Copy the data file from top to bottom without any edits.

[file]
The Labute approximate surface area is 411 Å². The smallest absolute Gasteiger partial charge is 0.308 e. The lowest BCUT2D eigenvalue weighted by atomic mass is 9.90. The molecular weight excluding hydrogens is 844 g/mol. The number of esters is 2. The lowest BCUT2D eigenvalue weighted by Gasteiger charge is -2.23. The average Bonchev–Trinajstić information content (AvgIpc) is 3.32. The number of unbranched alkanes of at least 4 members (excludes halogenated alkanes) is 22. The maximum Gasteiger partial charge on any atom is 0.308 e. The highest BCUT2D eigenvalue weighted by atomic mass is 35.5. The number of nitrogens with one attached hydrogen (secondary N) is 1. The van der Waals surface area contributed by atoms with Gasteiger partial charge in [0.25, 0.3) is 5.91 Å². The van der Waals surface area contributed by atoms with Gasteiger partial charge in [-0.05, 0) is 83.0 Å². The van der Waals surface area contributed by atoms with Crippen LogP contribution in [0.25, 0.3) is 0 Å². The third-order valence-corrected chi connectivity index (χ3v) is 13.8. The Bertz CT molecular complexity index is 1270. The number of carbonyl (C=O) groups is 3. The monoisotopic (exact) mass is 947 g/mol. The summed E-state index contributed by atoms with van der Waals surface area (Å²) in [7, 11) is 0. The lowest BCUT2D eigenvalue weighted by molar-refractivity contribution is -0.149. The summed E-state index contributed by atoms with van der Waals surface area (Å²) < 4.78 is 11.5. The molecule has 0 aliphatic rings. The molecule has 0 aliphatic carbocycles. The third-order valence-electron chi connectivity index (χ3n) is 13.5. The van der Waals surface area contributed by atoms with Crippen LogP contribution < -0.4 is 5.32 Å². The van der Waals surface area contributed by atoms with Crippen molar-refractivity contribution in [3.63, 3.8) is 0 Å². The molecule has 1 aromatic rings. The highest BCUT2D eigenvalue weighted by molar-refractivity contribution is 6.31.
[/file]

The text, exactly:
The Labute approximate surface area is 411 Å². The smallest absolute Gasteiger partial charge is 0.308 e. The lowest BCUT2D eigenvalue weighted by atomic mass is 9.90. The molecular weight excluding hydrogens is 844 g/mol. The number of esters is 2. The lowest BCUT2D eigenvalue weighted by Gasteiger charge is -2.23. The average Bonchev–Trinajstić information content (AvgIpc) is 3.32. The number of unbranched alkanes of at least 4 members (excludes halogenated alkanes) is 22. The maximum Gasteiger partial charge on any atom is 0.308 e. The highest BCUT2D eigenvalue weighted by atomic mass is 35.5. The number of nitrogens with one attached hydrogen (secondary N) is 1. The van der Waals surface area contributed by atoms with Gasteiger partial charge in [0.25, 0.3) is 5.91 Å². The van der Waals surface area contributed by atoms with Gasteiger partial charge in [-0.05, 0) is 83.0 Å². The van der Waals surface area contributed by atoms with Crippen LogP contribution in [0.25, 0.3) is 0 Å². The third-order valence-corrected chi connectivity index (χ3v) is 13.8. The Bertz CT molecular complexity index is 1270. The number of carbonyl (C=O) groups is 3. The monoisotopic (exact) mass is 947 g/mol. The summed E-state index contributed by atoms with van der Waals surface area (Å²) in [7, 11) is 0. The lowest BCUT2D eigenvalue weighted by molar-refractivity contribution is -0.149. The summed E-state index contributed by atoms with van der Waals surface area (Å²) < 4.78 is 11.5. The molecule has 0 aliphatic rings. The molecule has 0 aliphatic carbocycles. The third-order valence-electron chi connectivity index (χ3n) is 13.5. The van der Waals surface area contributed by atoms with Crippen LogP contribution < -0.4 is 5.32 Å². The van der Waals surface area contributed by atoms with Crippen molar-refractivity contribution in [3.63, 3.8) is 0 Å². The molecule has 1 aromatic rings. The highest BCUT2D eigenvalue weighted by molar-refractivity contribution is 6.31.